• build diversity into your personal network

Diversify Your Network

We all gravitate towards people who look like us, sound like us, share our values. Start building your network to be more inclusive; follow people on twitter who are not like you, read different perspectives, listen to speakers from radically different backgrounds. LISTEN to what they have to say. Resist the temptation to disagree, to put your point of view, to defend yourselves (this is the misstep made by all those well meaning #notallmen posters).

One of the best posts around on this is from Tin Geber, he’s talking about male privilege in relation to inviting women to speak at conferences, but the principles still apply. As he concludes;

It’s on me — and each person reading this — to actively strive to rebalance the playing field.

Measure Progress

The Australian Film Festival went to 5% women finalists to 50% women finalists. They measured their progress and then they talked about it. It must have given aspiring women film directors a boost.

Measure your progress, and talk about it only once you have seen specific improvements.

A lack of diversity won’t change without specific, sustained action. Starting with people of privilege listening and making room.

Image: Diversity  |  Nabeelah Is  |  CC BY-NC-ND 2.0

Building Diversity

builddiversityThis video came up on the Facebook page of Clementine Ford, an Australian Feminist. It’s about “unconscious bias” the biases we all carry that affect decisions we make, including hiring decisions. It cites the orchestra that auditioned musicians from behind a curtain so that the judges could not determine their gender. Now an Australian film festival is doing something similar after noticing that only 5% of finalists were women, following blind judging that number rose to 50%.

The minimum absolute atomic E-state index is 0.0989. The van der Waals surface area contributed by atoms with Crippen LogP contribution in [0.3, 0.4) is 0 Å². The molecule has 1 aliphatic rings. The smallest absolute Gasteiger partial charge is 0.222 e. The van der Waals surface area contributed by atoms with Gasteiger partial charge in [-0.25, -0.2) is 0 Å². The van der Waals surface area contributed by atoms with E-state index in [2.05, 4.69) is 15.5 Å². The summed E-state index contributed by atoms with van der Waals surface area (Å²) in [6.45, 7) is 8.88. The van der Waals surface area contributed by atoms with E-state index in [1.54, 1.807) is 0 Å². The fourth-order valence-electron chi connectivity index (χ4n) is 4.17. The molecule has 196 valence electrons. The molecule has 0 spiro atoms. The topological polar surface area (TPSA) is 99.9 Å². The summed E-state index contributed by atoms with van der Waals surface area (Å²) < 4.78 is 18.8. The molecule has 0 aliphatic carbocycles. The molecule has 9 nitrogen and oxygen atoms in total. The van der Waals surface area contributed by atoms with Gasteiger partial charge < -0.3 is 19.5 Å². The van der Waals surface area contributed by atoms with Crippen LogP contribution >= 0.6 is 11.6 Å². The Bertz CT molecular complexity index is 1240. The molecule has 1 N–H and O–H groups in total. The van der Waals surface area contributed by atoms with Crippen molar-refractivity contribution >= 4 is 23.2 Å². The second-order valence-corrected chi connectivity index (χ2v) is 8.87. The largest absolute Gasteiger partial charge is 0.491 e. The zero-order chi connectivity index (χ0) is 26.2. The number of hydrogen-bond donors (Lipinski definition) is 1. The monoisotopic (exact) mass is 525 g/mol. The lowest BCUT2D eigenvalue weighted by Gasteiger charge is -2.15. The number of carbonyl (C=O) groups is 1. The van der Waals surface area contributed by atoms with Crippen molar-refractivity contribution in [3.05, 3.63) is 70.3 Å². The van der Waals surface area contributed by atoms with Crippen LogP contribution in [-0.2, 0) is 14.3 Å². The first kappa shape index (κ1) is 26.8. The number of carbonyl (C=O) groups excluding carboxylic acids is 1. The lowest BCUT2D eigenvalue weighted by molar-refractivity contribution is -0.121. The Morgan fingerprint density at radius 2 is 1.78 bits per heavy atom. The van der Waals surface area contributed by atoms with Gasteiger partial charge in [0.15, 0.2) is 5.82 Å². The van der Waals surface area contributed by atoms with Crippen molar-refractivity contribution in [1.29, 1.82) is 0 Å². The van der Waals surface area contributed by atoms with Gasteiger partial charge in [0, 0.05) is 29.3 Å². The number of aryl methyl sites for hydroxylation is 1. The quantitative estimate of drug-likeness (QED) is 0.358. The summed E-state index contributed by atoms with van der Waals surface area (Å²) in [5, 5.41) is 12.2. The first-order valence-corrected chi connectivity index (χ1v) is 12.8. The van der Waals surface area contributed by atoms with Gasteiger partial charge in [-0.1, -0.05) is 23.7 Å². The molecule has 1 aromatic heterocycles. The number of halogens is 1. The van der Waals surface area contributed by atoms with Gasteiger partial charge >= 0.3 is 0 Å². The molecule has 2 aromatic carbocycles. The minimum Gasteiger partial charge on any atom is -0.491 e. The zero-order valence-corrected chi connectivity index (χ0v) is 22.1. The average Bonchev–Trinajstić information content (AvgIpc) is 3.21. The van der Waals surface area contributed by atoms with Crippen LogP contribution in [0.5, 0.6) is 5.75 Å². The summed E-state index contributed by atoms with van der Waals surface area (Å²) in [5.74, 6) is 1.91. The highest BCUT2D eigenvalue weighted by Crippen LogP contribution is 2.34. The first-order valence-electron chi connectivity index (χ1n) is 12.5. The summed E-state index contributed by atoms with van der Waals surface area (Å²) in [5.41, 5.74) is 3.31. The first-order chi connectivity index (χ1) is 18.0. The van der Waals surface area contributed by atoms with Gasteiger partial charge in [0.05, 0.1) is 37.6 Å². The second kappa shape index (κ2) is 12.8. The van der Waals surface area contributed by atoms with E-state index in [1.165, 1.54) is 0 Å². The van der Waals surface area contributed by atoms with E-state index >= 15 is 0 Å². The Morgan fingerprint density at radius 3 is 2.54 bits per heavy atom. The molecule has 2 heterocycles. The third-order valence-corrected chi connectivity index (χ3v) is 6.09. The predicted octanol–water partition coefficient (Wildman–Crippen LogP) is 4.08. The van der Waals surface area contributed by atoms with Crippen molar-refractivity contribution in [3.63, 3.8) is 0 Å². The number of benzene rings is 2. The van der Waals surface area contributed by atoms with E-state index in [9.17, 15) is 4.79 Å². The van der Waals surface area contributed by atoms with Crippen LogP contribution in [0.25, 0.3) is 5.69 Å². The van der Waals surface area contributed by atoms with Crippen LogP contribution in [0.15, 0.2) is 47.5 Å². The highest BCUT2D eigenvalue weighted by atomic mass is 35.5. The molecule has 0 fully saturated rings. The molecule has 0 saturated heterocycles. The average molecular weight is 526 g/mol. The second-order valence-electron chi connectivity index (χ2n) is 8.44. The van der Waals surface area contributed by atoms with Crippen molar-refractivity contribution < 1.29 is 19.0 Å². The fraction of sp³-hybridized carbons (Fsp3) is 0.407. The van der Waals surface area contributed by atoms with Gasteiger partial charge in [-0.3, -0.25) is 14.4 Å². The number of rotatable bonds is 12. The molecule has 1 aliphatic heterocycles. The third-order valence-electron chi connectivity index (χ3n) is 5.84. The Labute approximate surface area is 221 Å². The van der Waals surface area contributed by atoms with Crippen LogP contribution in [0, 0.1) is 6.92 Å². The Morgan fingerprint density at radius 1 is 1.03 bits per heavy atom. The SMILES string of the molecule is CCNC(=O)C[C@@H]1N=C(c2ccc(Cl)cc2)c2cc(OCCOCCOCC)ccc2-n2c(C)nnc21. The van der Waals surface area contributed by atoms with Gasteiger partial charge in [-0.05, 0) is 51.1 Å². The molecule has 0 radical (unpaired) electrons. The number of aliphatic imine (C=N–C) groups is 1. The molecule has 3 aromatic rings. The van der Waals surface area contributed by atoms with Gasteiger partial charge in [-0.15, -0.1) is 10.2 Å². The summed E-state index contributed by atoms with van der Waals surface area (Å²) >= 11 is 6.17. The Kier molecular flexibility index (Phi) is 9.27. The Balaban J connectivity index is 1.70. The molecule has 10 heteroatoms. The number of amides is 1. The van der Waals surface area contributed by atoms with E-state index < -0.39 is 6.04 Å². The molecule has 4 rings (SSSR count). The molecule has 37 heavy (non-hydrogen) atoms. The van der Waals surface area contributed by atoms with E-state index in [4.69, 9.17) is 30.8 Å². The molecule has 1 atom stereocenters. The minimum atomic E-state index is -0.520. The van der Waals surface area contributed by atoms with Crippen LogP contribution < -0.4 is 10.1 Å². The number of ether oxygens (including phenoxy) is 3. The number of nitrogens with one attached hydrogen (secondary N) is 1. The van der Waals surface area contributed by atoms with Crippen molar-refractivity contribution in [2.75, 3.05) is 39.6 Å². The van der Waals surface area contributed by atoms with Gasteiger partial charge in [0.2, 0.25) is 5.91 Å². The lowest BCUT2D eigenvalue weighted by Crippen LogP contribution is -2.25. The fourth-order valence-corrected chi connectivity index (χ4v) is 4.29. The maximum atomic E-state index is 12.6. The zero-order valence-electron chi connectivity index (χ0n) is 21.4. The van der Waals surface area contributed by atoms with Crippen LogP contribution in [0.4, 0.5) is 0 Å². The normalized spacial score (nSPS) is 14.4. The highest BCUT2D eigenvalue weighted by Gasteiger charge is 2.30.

Sexism is not the only bias judges and employers hold, there are reports from the US, Canada, the UK and the Netherlands that associations of race and nationality are made based on a person’s name, often to the disadvantage of non-white candidates. And we all remember the Academy awards a few years ago releasing #OscarsSoWhite.

We know that diversity is good for business, but we’re bad at it.  So how could we make our hiring or judging processes better for diversity?

Use Data

You need to make the unconscious bias visible. In the Tropfest case the organisation looked at their finalists and found that only 5% were female. I’d bet good money that was a lower percentage than anyone realised before doing the research.

Do some research in your own organisation; how many women and minorities are hired? How many are making it through to the highest decision-maker level? If you’re organising a conference do you have a diverse range of speakers? (if you have to try harder it’s your network at fault) If you’re an award giving organisation how many of your nominees are people of colour, LGBT+ or women? And how many of your judges… you get the idea.

Be aware of stereotypes associated with roles, I had a somewhat technical role in a communications department. The head of department congratulated me on helping the department’s diversity figures by hiring a man into a comms team. In reality I’d hired a guy into a slightly technical team – hardly striking a blow for equality. (For the record the gender split in my team was 40:60 women to men, while across the department the split was around 70:30)